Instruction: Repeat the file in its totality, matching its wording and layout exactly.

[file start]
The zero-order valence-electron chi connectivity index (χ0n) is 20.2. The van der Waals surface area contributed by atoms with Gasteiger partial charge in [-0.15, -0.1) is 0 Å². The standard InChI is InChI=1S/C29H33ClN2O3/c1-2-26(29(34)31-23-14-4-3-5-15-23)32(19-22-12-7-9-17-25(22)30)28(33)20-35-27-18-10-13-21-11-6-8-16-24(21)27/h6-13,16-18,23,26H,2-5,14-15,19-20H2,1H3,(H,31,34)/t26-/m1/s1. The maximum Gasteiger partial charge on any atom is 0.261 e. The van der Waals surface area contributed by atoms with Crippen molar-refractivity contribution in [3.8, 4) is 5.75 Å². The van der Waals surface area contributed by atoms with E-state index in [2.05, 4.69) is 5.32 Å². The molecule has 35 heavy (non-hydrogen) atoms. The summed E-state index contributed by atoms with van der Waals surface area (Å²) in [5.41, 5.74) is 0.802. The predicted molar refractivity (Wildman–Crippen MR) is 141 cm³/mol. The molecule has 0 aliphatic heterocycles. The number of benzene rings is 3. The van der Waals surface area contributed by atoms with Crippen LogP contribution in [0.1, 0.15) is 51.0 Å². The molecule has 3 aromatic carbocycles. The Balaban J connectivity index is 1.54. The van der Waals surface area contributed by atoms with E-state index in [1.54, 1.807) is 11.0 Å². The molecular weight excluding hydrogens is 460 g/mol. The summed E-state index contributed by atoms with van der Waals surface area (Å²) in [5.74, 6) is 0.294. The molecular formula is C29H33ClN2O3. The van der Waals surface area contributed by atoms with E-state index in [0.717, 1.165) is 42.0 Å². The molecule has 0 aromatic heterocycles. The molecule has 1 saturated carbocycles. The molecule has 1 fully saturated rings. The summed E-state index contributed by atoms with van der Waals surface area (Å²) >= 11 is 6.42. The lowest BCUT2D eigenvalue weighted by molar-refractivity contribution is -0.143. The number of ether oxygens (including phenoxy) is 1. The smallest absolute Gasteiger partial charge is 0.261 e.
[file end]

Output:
The zero-order valence-electron chi connectivity index (χ0n) is 20.2. The van der Waals surface area contributed by atoms with Gasteiger partial charge in [-0.15, -0.1) is 0 Å². The standard InChI is InChI=1S/C29H33ClN2O3/c1-2-26(29(34)31-23-14-4-3-5-15-23)32(19-22-12-7-9-17-25(22)30)28(33)20-35-27-18-10-13-21-11-6-8-16-24(21)27/h6-13,16-18,23,26H,2-5,14-15,19-20H2,1H3,(H,31,34)/t26-/m1/s1. The maximum Gasteiger partial charge on any atom is 0.261 e. The van der Waals surface area contributed by atoms with Crippen molar-refractivity contribution in [3.8, 4) is 5.75 Å². The van der Waals surface area contributed by atoms with E-state index in [2.05, 4.69) is 5.32 Å². The molecule has 35 heavy (non-hydrogen) atoms. The summed E-state index contributed by atoms with van der Waals surface area (Å²) in [5.41, 5.74) is 0.802. The predicted molar refractivity (Wildman–Crippen MR) is 141 cm³/mol. The molecule has 0 aliphatic heterocycles. The number of benzene rings is 3. The van der Waals surface area contributed by atoms with Crippen LogP contribution in [0.1, 0.15) is 51.0 Å². The molecule has 3 aromatic carbocycles. The Balaban J connectivity index is 1.54. The van der Waals surface area contributed by atoms with E-state index in [1.54, 1.807) is 11.0 Å². The molecular weight excluding hydrogens is 460 g/mol. The summed E-state index contributed by atoms with van der Waals surface area (Å²) in [5.74, 6) is 0.294. The molecular formula is C29H33ClN2O3. The van der Waals surface area contributed by atoms with E-state index in [0.717, 1.165) is 42.0 Å². The molecule has 0 aromatic heterocycles. The molecule has 1 saturated carbocycles. The molecule has 1 fully saturated rings. The summed E-state index contributed by atoms with van der Waals surface area (Å²) >= 11 is 6.42. The lowest BCUT2D eigenvalue weighted by molar-refractivity contribution is -0.143. The number of ether oxygens (including phenoxy) is 1. The smallest absolute Gasteiger partial charge is 0.261 e.